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The Mechanics of Therapy

My father worked as a mechanic; he spent the majority of his time fixing or building one thing or another. He had a remarkable gift for seeing the hidden potential in things. I learned a great deal from him about the art of repurposing things. How to keep the good pieces of something and replace the parts that are no longer working. The more I think about him, the more I realize that many of the skills I have acquired are the result of the things he taught me. He passed away when I was nineteen years old, his life and his death helped shape me into the person I am today. I can see how the work he did is relevant to the work I do as a counselling therapist. Much of what I learned from him is lived out through my work.


My Dad was a great listener, which is not an easy skill to attain, it seems like it should be but in reality, it is not. Many people spend their time in conversations waiting for their turn to talk. When my father needed to diagnose an issue with a vehicle the first thing that he would do was turn the engine on (God willing) and listen to it. When I work with clients, I listen to the entire message that they are conveying, I hear what are they saying beneath their words. I get at their deeper underlying beliefs and values. Having your thoughts and feelings heard can be extremely powerful and cathartic.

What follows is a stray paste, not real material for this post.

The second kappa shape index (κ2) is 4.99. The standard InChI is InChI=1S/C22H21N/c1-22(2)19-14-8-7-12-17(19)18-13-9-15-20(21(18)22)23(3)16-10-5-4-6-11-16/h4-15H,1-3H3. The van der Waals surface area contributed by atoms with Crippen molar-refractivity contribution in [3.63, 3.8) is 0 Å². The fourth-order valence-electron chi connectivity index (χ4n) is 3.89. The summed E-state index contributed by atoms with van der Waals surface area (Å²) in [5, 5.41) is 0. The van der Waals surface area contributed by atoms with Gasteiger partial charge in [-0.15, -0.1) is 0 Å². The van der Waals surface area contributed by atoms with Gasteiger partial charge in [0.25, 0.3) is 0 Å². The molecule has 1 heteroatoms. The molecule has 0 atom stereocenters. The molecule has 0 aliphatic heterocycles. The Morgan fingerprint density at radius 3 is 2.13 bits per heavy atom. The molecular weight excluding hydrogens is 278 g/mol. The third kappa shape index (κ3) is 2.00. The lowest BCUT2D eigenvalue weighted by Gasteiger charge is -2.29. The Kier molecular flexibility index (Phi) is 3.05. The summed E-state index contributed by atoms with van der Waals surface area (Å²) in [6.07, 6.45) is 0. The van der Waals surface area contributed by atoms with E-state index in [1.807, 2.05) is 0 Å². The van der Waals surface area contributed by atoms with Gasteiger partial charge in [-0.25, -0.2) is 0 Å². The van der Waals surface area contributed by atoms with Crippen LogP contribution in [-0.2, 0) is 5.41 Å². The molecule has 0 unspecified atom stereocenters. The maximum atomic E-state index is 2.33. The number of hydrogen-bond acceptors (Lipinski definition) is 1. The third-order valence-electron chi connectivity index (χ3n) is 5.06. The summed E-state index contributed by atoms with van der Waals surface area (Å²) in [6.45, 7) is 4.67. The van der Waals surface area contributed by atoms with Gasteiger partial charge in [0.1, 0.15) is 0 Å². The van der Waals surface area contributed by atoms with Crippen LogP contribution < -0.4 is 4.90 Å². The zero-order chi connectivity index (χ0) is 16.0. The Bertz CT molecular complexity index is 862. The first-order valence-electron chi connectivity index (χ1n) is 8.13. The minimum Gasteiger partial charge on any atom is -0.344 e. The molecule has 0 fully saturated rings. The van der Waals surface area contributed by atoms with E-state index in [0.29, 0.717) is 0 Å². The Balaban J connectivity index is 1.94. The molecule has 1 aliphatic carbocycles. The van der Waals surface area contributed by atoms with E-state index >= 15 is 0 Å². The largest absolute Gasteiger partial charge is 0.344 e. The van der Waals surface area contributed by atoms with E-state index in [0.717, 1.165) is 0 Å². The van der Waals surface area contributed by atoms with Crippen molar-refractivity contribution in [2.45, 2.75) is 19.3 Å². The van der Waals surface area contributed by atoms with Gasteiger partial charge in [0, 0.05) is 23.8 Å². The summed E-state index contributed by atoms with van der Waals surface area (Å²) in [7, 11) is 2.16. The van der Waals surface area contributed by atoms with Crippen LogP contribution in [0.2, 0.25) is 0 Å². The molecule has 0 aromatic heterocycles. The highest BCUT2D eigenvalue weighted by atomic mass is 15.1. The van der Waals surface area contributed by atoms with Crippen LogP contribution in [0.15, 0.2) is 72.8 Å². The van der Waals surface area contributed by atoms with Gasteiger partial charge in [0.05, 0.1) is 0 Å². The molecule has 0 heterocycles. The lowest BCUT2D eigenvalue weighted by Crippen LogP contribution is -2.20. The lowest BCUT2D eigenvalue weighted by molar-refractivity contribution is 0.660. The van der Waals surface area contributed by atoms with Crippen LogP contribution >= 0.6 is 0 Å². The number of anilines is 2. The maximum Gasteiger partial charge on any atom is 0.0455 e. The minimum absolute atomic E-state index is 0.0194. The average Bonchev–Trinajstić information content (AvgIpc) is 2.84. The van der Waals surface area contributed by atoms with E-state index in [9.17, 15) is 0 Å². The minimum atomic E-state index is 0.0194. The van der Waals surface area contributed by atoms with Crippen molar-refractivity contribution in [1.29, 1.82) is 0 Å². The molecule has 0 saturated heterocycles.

There have been times while driving during Nova Scotia’s winter when I could not see through the snow on my windshield. It was terrifying because I could not clearly differentiate what was what in front of me. Thankfully inch by inch I got to where I wanted to go. Life is like that; most of the time we can’t imagine how the future will be better than the present situation. If you don’t decide how you want your future to be better, chances are it won’t be. As Martin Luther King Jr. once said “You don't have to see the whole staircase, just take the first step.” Goals are critical in giving our lives direction. You can’t get to where you want to go until you decide where that is. Otherwise, you are just giving the car gas, not steering and hoping that you end up where you want to go.